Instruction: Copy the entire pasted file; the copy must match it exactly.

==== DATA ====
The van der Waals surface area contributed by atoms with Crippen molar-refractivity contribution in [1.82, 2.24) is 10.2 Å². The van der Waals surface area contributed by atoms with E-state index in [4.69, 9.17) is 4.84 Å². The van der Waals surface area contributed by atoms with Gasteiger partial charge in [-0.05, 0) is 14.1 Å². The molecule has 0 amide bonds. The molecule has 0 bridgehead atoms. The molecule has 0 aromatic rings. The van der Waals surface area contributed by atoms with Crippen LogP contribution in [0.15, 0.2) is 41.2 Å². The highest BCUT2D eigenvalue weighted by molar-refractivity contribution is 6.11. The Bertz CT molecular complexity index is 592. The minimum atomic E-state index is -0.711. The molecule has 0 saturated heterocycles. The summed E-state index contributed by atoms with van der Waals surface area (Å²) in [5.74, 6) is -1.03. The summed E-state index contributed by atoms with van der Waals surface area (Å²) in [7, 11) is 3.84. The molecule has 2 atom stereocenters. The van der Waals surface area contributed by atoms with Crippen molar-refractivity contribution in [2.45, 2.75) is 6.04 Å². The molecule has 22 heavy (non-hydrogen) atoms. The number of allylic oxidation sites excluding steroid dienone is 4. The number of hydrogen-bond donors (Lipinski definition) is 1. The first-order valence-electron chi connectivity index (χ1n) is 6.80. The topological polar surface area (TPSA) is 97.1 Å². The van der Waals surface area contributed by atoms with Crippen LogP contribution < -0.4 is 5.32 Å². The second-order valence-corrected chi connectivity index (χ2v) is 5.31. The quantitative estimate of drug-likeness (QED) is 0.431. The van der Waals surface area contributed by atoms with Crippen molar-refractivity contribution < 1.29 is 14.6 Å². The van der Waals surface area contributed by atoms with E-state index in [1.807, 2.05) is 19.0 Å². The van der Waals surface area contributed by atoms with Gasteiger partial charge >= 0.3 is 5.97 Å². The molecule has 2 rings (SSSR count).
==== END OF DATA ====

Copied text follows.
The van der Waals surface area contributed by atoms with Crippen molar-refractivity contribution in [1.82, 2.24) is 10.2 Å². The van der Waals surface area contributed by atoms with E-state index in [4.69, 9.17) is 4.84 Å². The van der Waals surface area contributed by atoms with Gasteiger partial charge in [-0.05, 0) is 14.1 Å². The molecule has 0 amide bonds. The molecule has 0 bridgehead atoms. The molecule has 0 aromatic rings. The van der Waals surface area contributed by atoms with Crippen LogP contribution in [0.15, 0.2) is 41.2 Å². The highest BCUT2D eigenvalue weighted by molar-refractivity contribution is 6.11. The Bertz CT molecular complexity index is 592. The minimum atomic E-state index is -0.711. The molecule has 0 saturated heterocycles. The summed E-state index contributed by atoms with van der Waals surface area (Å²) in [5.74, 6) is -1.03. The summed E-state index contributed by atoms with van der Waals surface area (Å²) in [7, 11) is 3.84. The molecule has 2 atom stereocenters. The van der Waals surface area contributed by atoms with Crippen molar-refractivity contribution in [2.45, 2.75) is 6.04 Å². The molecule has 22 heavy (non-hydrogen) atoms. The number of allylic oxidation sites excluding steroid dienone is 4. The number of hydrogen-bond donors (Lipinski definition) is 1. The first-order valence-electron chi connectivity index (χ1n) is 6.80. The topological polar surface area (TPSA) is 97.1 Å². The van der Waals surface area contributed by atoms with Crippen LogP contribution < -0.4 is 5.32 Å². The second-order valence-corrected chi connectivity index (χ2v) is 5.31. The quantitative estimate of drug-likeness (QED) is 0.431. The van der Waals surface area contributed by atoms with Crippen molar-refractivity contribution < 1.29 is 14.6 Å². The van der Waals surface area contributed by atoms with E-state index in [1.807, 2.05) is 19.0 Å². The van der Waals surface area contributed by atoms with Gasteiger partial charge >= 0.3 is 5.97 Å². The molecule has 2 rings (SSSR count).